I argue there is no pacifist commitment implied by the practice of mothering, contrary to what Ruddick suggests. Using violence in certain situations is consistent with the goals of this practice. Furthermore, I use Ruddick's valuable analysis of the care for particular individuals involved in this practice to show why pacifism may be incompatible with caring passionately for individuals. If giving up passionate attachments to individuals is necessary for pacifist commitment as Ghandi claims, then the price is too high.
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  7.  11
    Do Good Feminists Compete?Victoria Davion - 1987 - Hypatia 2 (2):55 - 63.
    In this paper I argue against the view widely held among feminists that nurturing and competition are incompatible. I also explore the following two more specific objections against competition: (1) competitions are "mini-wars" which encourage hatred; (2) while not "mini-wars," competitions foster a war-like mentality. Underlying these objections is the fear that too strong a sense of self makes war likely by severing connection with others. I argue that because patriarchy encourages women to have too little sense of self, some (...)
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  8.  27
    Health Care in the United States: Evil Intentions and Collective Responsibility.Victoria Davion - 2006 - Midwest Studies in Philosophy 30 (1):325–337.
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  9.  34
    Rape, Group Responsibility and Trust.Victoria Davion - 1995 - Hypatia 10 (2):153 - 156.
    In this paper I link the very interesting analysis of responsibility provided by Larry May and Robert Strikwerda in "Men in Groups: Collective Responsibility for Rape (May and Strikwerda 1994) to some strategies for helping women avoid rape. In addition, I call for some clarification on May and Strikwerda's claim that rapists are fully responsible for their actions and that it is largely a matter of luck which men actually turn out to be rapists.
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  10.  17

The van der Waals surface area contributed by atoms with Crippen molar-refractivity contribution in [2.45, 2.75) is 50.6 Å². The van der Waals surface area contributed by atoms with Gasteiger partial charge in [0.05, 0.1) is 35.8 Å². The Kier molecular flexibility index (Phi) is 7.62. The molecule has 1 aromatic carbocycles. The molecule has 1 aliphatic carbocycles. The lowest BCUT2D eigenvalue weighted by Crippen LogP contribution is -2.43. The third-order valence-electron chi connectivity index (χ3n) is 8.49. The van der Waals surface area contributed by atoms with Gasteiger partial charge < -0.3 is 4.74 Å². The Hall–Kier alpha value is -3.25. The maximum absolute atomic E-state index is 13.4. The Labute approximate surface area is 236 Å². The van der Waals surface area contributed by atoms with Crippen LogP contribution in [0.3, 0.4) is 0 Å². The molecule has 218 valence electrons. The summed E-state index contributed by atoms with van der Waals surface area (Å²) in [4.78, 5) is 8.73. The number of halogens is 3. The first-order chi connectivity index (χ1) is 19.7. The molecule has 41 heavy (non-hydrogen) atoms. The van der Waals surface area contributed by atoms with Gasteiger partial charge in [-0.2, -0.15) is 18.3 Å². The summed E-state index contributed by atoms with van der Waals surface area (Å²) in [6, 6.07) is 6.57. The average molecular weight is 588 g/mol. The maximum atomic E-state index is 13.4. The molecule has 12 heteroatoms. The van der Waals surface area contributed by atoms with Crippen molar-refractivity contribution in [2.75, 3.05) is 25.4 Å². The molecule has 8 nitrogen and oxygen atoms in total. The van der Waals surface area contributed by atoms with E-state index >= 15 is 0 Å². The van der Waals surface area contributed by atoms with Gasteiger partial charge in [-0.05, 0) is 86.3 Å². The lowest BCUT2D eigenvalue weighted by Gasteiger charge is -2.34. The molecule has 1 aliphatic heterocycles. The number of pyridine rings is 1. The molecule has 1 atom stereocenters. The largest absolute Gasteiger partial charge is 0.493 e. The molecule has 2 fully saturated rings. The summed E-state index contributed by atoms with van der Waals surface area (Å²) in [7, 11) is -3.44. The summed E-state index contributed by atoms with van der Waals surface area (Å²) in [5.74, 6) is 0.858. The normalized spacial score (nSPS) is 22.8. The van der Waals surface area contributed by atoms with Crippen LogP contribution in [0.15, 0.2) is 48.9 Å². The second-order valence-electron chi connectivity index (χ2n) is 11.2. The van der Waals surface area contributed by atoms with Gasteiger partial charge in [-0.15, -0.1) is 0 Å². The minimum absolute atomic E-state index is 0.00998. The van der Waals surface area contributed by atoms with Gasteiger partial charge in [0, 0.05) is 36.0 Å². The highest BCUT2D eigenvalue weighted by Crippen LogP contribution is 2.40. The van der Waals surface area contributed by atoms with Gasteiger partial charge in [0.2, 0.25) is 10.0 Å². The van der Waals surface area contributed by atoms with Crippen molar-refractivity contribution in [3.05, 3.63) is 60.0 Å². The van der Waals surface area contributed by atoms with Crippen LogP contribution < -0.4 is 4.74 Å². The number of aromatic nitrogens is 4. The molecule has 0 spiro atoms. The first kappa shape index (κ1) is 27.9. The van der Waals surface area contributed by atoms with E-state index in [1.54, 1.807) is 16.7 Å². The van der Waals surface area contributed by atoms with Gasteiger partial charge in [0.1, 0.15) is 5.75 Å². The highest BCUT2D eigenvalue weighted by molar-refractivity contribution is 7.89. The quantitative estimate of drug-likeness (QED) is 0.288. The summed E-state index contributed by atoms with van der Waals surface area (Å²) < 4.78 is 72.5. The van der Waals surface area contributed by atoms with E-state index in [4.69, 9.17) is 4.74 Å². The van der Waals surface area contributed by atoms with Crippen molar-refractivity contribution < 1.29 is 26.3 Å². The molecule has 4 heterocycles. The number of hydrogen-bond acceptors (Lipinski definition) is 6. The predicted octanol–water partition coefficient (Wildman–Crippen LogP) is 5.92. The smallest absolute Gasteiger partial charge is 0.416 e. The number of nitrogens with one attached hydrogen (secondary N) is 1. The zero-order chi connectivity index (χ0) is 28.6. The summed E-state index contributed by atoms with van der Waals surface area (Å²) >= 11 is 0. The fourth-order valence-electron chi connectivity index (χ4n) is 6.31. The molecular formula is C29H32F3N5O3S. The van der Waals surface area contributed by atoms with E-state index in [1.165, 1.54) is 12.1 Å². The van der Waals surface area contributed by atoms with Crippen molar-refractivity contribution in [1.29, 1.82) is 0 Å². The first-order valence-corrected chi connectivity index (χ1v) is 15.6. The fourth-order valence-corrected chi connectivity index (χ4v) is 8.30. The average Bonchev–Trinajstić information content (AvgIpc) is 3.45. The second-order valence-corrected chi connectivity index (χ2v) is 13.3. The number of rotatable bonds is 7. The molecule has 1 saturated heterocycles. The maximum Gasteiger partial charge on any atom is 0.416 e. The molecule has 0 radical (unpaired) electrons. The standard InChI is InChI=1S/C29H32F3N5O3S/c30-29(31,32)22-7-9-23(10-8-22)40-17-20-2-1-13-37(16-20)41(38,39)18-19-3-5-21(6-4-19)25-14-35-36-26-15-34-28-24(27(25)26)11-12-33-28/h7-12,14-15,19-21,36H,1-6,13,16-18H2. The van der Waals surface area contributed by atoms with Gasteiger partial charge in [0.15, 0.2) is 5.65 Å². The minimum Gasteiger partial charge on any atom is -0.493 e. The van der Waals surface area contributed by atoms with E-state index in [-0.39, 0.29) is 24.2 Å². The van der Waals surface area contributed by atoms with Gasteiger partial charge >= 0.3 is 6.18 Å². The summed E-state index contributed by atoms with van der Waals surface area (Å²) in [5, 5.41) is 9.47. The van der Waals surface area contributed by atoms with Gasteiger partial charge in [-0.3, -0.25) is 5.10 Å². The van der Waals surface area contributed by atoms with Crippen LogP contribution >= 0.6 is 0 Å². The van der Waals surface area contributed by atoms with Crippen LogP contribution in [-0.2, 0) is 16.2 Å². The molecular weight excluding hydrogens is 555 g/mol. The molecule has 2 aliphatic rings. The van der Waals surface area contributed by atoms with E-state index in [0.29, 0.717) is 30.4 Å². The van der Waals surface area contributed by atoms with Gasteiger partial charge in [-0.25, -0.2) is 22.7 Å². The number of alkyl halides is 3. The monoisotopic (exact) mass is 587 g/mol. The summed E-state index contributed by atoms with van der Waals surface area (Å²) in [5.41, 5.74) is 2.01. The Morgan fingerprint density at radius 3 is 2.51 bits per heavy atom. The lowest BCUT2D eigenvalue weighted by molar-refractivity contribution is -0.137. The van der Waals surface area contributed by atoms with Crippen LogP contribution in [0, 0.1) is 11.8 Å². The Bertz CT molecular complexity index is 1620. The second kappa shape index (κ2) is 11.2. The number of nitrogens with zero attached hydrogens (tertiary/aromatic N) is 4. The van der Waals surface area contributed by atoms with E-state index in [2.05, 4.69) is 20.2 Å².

Almeder, Robert, Human Happiness and Morality: A Brief Introduction to Ethics (Amherst: Prometheus Books, 2000), 211 Pages. Audi, Robert, Epistemology: A Contemporary Introduction to the Theory of Knowledge (London: Routledge, 1998), 340 Pages. [REVIEW]Robert Baird, Reagan Ramsower, Stuart E. Rosenbaum, Victoria Davion, Clark Wolf, John Martin Fischer, S. J. Mark Ravizza, Margaret Gilbert, Christopher W. Gowans & Jorge J. Gracia - 2000 - The Journal of Ethics 4:419-422.
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  11.  38
    Feminist Perspectives on Global Warming, Genocide, and Card's Theory of Evil.Victoria Davion - 2009 - Hypatia 24 (1):160 - 177.
    This essay explores several moral issues raised by global warming through the lens of Claudia Card's theory of evil. I focus on Alaskan villages in the sub-Arctic whose residents must relocate owing to extreme erosion, melting sea ice, and rising water levels. I use Card's discussion of genocide as social death to argue that failure to help these groups maintain their unique cultural identities can be thought of as genocidal.
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  12.  24
    Climate Change, Ethics, and Human Security. Edited by Karen O'Brien, Asunción Lera ST. Clair and Berit Kristoffersen. Cambridge, UK: Cambridge University Press, 2010. [REVIEW]Victoria Davion - 2014 - Hypatia 29 (3):707-712.